In a brief statement made at 4.38 pm on of January 12 (there was no press conference in sight, no opportunity to inquire), Albanese declared with poor conviction that, “Australia alongside other countries has supported the United States and the United Kingdom to conduct strikes to deal with this threat to global rules and commercial shipping.” He had waited for the best part of a day to confirm it to the citizenry of his country. He had done so without consulting Parliament.

Striking the Houthis would seem, on virtually all counts, to be a signal failure. Benjamin H. Friedman of Defense Priorities sees error piled upon error: “The strikes on the Houthis will not work. They are very unlikely to stop Houthi attacks on shipping. The strikes’ probable failure will invite escalation to more violent means that may also fail.” The result: policymakers will be left “looking feckless and thus tempted to up the ante to more pointless war to solve a problem better left to diplomatic means.” Best forget any assuring notions of taking the sting out of the expanding hostilities. All roads to a widening war continue to lead to Israel.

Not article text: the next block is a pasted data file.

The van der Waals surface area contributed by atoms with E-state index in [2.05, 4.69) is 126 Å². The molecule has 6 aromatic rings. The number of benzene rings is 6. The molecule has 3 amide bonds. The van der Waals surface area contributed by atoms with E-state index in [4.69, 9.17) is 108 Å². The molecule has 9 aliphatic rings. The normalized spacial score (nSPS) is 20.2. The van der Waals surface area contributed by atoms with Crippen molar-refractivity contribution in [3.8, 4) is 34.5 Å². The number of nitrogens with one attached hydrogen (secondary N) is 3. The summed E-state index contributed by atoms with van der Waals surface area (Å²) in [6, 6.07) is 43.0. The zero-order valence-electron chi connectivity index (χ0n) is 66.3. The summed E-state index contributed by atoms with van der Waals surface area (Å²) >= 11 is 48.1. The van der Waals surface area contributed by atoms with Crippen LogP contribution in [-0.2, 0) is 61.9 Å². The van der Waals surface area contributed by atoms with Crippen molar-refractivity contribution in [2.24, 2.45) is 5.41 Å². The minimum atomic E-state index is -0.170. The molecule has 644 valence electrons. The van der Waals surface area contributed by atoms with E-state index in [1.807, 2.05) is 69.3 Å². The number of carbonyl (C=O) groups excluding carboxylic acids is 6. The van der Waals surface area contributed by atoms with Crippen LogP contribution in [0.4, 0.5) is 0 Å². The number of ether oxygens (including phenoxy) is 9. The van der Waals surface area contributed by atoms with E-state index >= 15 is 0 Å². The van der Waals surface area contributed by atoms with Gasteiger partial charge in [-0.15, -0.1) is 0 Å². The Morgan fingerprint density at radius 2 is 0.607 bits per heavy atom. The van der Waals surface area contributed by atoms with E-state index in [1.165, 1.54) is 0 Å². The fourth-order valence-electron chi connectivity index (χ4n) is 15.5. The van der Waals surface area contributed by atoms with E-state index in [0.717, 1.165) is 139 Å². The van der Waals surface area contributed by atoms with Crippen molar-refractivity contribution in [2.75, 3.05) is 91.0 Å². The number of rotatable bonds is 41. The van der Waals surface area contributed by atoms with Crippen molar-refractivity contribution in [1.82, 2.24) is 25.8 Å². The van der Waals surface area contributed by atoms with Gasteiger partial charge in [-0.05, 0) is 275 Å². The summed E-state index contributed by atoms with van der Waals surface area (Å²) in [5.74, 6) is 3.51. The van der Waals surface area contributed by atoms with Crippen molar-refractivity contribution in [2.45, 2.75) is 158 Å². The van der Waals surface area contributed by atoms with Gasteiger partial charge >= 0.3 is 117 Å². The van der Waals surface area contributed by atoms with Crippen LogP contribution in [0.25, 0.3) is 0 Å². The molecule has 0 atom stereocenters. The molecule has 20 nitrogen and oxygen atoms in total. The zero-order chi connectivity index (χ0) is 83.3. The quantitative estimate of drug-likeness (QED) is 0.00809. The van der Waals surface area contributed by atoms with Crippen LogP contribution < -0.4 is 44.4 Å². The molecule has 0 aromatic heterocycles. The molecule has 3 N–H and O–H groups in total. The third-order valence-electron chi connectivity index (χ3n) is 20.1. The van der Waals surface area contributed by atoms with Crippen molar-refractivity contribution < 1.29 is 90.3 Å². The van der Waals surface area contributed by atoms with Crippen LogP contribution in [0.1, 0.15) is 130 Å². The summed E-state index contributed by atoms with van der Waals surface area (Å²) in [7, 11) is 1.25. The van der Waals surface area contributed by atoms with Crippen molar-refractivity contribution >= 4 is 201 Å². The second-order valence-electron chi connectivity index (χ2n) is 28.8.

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  1. Old bloke

    In spite of what was achieved at the Nuremburg trials after WWII, it seems that all that has really changed are the nationalities of the white skinned criminal monsters.

  2. Jon Chesterson